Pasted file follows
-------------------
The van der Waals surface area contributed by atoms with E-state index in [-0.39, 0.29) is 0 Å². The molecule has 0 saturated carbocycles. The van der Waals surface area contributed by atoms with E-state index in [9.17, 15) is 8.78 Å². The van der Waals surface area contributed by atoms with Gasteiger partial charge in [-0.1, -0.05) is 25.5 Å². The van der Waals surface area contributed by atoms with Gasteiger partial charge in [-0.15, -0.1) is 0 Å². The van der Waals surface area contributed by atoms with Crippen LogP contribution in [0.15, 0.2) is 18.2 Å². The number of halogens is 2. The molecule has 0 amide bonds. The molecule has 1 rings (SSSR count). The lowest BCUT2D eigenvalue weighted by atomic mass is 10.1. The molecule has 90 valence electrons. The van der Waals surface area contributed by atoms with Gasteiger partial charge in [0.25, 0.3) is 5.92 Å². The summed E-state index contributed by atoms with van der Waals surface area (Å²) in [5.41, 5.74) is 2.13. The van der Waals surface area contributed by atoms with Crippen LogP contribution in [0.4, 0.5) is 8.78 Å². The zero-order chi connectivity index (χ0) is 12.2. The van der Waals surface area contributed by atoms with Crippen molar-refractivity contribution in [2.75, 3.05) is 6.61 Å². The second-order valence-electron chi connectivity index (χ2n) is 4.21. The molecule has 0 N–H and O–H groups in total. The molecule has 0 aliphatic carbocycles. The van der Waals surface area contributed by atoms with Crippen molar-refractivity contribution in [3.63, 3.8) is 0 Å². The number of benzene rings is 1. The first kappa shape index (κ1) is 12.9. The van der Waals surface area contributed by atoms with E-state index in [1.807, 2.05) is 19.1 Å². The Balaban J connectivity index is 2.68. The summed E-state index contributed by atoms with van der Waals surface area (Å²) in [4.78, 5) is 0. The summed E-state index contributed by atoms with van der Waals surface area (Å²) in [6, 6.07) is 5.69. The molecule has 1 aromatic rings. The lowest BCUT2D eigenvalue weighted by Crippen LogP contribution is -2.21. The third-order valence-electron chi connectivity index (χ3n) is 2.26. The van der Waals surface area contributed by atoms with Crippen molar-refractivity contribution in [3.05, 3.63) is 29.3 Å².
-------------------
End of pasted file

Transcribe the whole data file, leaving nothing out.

The van der Waals surface area contributed by atoms with E-state index in [-0.39, 0.29) is 0 Å². The molecule has 0 saturated carbocycles. The van der Waals surface area contributed by atoms with E-state index in [9.17, 15) is 8.78 Å². The van der Waals surface area contributed by atoms with Gasteiger partial charge in [-0.1, -0.05) is 25.5 Å². The van der Waals surface area contributed by atoms with Gasteiger partial charge in [-0.15, -0.1) is 0 Å². The van der Waals surface area contributed by atoms with Crippen LogP contribution in [0.15, 0.2) is 18.2 Å². The number of halogens is 2. The molecule has 0 amide bonds. The molecule has 1 rings (SSSR count). The lowest BCUT2D eigenvalue weighted by atomic mass is 10.1. The molecule has 90 valence electrons. The van der Waals surface area contributed by atoms with Gasteiger partial charge in [0.25, 0.3) is 5.92 Å². The summed E-state index contributed by atoms with van der Waals surface area (Å²) in [5.41, 5.74) is 2.13. The van der Waals surface area contributed by atoms with Crippen LogP contribution in [0.4, 0.5) is 8.78 Å². The zero-order chi connectivity index (χ0) is 12.2. The van der Waals surface area contributed by atoms with Crippen molar-refractivity contribution in [2.75, 3.05) is 6.61 Å². The second-order valence-electron chi connectivity index (χ2n) is 4.21. The molecule has 0 N–H and O–H groups in total. The molecule has 0 aliphatic carbocycles. The van der Waals surface area contributed by atoms with Crippen molar-refractivity contribution in [3.63, 3.8) is 0 Å². The number of benzene rings is 1. The first kappa shape index (κ1) is 12.9. The van der Waals surface area contributed by atoms with E-state index in [1.807, 2.05) is 19.1 Å². The Balaban J connectivity index is 2.68. The summed E-state index contributed by atoms with van der Waals surface area (Å²) in [4.78, 5) is 0. The summed E-state index contributed by atoms with van der Waals surface area (Å²) in [6, 6.07) is 5.69. The molecule has 1 aromatic rings. The lowest BCUT2D eigenvalue weighted by Crippen LogP contribution is -2.21. The third-order valence-electron chi connectivity index (χ3n) is 2.26. The van der Waals surface area contributed by atoms with Crippen molar-refractivity contribution in [3.05, 3.63) is 29.3 Å².